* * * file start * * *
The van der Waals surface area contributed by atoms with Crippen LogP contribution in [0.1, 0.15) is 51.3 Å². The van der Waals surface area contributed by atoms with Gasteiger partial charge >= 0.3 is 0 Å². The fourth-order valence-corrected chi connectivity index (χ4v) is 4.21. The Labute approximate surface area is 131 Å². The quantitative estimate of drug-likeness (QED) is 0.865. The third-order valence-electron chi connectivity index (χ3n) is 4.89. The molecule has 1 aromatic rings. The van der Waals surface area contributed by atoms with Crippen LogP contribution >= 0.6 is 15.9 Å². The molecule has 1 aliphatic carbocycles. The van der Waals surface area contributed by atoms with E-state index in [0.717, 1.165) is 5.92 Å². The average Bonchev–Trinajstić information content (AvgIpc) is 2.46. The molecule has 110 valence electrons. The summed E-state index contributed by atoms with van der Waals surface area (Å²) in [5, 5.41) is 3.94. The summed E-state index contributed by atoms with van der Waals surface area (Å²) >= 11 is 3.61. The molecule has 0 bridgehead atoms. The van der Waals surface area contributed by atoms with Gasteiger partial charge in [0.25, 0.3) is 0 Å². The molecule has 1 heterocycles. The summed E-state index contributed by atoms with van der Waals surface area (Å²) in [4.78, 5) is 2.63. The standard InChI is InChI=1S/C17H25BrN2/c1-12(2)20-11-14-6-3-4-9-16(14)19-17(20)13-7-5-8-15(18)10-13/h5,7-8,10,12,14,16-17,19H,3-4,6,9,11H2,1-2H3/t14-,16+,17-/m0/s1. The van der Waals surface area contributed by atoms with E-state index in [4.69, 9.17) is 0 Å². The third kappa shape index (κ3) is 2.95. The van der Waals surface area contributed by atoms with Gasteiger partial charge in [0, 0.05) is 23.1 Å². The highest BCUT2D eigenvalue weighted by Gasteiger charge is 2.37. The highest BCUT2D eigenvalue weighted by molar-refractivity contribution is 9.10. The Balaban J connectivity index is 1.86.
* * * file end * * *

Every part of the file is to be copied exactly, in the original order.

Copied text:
The van der Waals surface area contributed by atoms with Crippen LogP contribution in [0.1, 0.15) is 51.3 Å². The van der Waals surface area contributed by atoms with Gasteiger partial charge >= 0.3 is 0 Å². The fourth-order valence-corrected chi connectivity index (χ4v) is 4.21. The Labute approximate surface area is 131 Å². The quantitative estimate of drug-likeness (QED) is 0.865. The third-order valence-electron chi connectivity index (χ3n) is 4.89. The molecule has 1 aromatic rings. The van der Waals surface area contributed by atoms with Crippen LogP contribution >= 0.6 is 15.9 Å². The molecule has 1 aliphatic carbocycles. The van der Waals surface area contributed by atoms with E-state index in [0.717, 1.165) is 5.92 Å². The average Bonchev–Trinajstić information content (AvgIpc) is 2.46. The molecule has 110 valence electrons. The summed E-state index contributed by atoms with van der Waals surface area (Å²) in [5, 5.41) is 3.94. The summed E-state index contributed by atoms with van der Waals surface area (Å²) >= 11 is 3.61. The molecule has 0 bridgehead atoms. The van der Waals surface area contributed by atoms with Gasteiger partial charge in [0.25, 0.3) is 0 Å². The molecule has 1 heterocycles. The summed E-state index contributed by atoms with van der Waals surface area (Å²) in [4.78, 5) is 2.63. The standard InChI is InChI=1S/C17H25BrN2/c1-12(2)20-11-14-6-3-4-9-16(14)19-17(20)13-7-5-8-15(18)10-13/h5,7-8,10,12,14,16-17,19H,3-4,6,9,11H2,1-2H3/t14-,16+,17-/m0/s1. The van der Waals surface area contributed by atoms with E-state index in [4.69, 9.17) is 0 Å². The third kappa shape index (κ3) is 2.95. The van der Waals surface area contributed by atoms with Gasteiger partial charge in [0, 0.05) is 23.1 Å². The highest BCUT2D eigenvalue weighted by Gasteiger charge is 2.37. The highest BCUT2D eigenvalue weighted by molar-refractivity contribution is 9.10. The Balaban J connectivity index is 1.86.